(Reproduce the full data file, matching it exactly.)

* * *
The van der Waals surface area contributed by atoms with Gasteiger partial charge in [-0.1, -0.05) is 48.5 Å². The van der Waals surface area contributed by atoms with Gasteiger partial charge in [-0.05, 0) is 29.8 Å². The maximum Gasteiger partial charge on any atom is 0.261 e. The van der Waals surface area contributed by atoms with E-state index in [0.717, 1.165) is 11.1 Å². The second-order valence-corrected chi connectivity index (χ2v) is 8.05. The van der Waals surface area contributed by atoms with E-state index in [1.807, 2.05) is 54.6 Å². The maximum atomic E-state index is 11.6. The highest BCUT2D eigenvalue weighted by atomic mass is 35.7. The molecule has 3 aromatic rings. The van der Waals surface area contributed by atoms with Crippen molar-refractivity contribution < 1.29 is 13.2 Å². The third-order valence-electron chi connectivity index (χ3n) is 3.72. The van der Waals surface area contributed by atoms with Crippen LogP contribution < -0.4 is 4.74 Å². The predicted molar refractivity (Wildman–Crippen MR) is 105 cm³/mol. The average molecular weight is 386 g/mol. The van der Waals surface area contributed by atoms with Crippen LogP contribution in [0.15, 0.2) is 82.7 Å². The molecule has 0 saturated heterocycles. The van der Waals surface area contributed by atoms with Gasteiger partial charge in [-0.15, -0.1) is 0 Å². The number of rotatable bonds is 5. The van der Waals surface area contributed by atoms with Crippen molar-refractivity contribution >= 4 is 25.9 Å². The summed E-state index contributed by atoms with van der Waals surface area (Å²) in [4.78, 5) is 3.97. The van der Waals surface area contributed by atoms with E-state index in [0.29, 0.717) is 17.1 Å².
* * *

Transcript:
The van der Waals surface area contributed by atoms with Gasteiger partial charge in [-0.1, -0.05) is 48.5 Å². The van der Waals surface area contributed by atoms with Gasteiger partial charge in [-0.05, 0) is 29.8 Å². The maximum Gasteiger partial charge on any atom is 0.261 e. The van der Waals surface area contributed by atoms with E-state index in [0.717, 1.165) is 11.1 Å². The second-order valence-corrected chi connectivity index (χ2v) is 8.05. The van der Waals surface area contributed by atoms with E-state index in [1.807, 2.05) is 54.6 Å². The maximum atomic E-state index is 11.6. The highest BCUT2D eigenvalue weighted by atomic mass is 35.7. The molecule has 3 aromatic rings. The van der Waals surface area contributed by atoms with Crippen molar-refractivity contribution < 1.29 is 13.2 Å². The third-order valence-electron chi connectivity index (χ3n) is 3.72. The van der Waals surface area contributed by atoms with Crippen LogP contribution < -0.4 is 4.74 Å². The predicted molar refractivity (Wildman–Crippen MR) is 105 cm³/mol. The average molecular weight is 386 g/mol. The van der Waals surface area contributed by atoms with Crippen LogP contribution in [0.15, 0.2) is 82.7 Å². The molecule has 0 saturated heterocycles. The van der Waals surface area contributed by atoms with Gasteiger partial charge in [-0.15, -0.1) is 0 Å². The number of rotatable bonds is 5. The van der Waals surface area contributed by atoms with Crippen molar-refractivity contribution >= 4 is 25.9 Å². The summed E-state index contributed by atoms with van der Waals surface area (Å²) in [4.78, 5) is 3.97. The van der Waals surface area contributed by atoms with E-state index in [0.29, 0.717) is 17.1 Å².